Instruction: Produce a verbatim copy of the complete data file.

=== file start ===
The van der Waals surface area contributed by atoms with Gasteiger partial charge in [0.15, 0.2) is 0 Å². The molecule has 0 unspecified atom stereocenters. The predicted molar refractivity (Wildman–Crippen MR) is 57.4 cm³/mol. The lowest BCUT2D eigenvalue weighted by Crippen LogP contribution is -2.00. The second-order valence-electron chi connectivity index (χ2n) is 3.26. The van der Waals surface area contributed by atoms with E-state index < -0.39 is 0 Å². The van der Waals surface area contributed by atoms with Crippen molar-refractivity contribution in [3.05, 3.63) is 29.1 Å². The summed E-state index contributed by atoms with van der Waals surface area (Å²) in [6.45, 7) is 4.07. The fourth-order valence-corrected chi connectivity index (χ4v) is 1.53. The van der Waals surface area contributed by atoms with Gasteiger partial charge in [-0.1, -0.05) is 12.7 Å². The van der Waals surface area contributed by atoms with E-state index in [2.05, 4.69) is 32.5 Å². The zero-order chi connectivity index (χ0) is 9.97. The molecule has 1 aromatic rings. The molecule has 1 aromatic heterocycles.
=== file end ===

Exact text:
The van der Waals surface area contributed by atoms with Gasteiger partial charge in [0.15, 0.2) is 0 Å². The molecule has 0 unspecified atom stereocenters. The predicted molar refractivity (Wildman–Crippen MR) is 57.4 cm³/mol. The lowest BCUT2D eigenvalue weighted by Crippen LogP contribution is -2.00. The second-order valence-electron chi connectivity index (χ2n) is 3.26. The van der Waals surface area contributed by atoms with E-state index < -0.39 is 0 Å². The van der Waals surface area contributed by atoms with Crippen molar-refractivity contribution in [3.05, 3.63) is 29.1 Å². The summed E-state index contributed by atoms with van der Waals surface area (Å²) in [6.45, 7) is 4.07. The fourth-order valence-corrected chi connectivity index (χ4v) is 1.53. The van der Waals surface area contributed by atoms with Gasteiger partial charge in [-0.1, -0.05) is 12.7 Å². The van der Waals surface area contributed by atoms with E-state index in [2.05, 4.69) is 32.5 Å². The zero-order chi connectivity index (χ0) is 9.97. The molecule has 1 aromatic rings. The molecule has 1 aromatic heterocycles.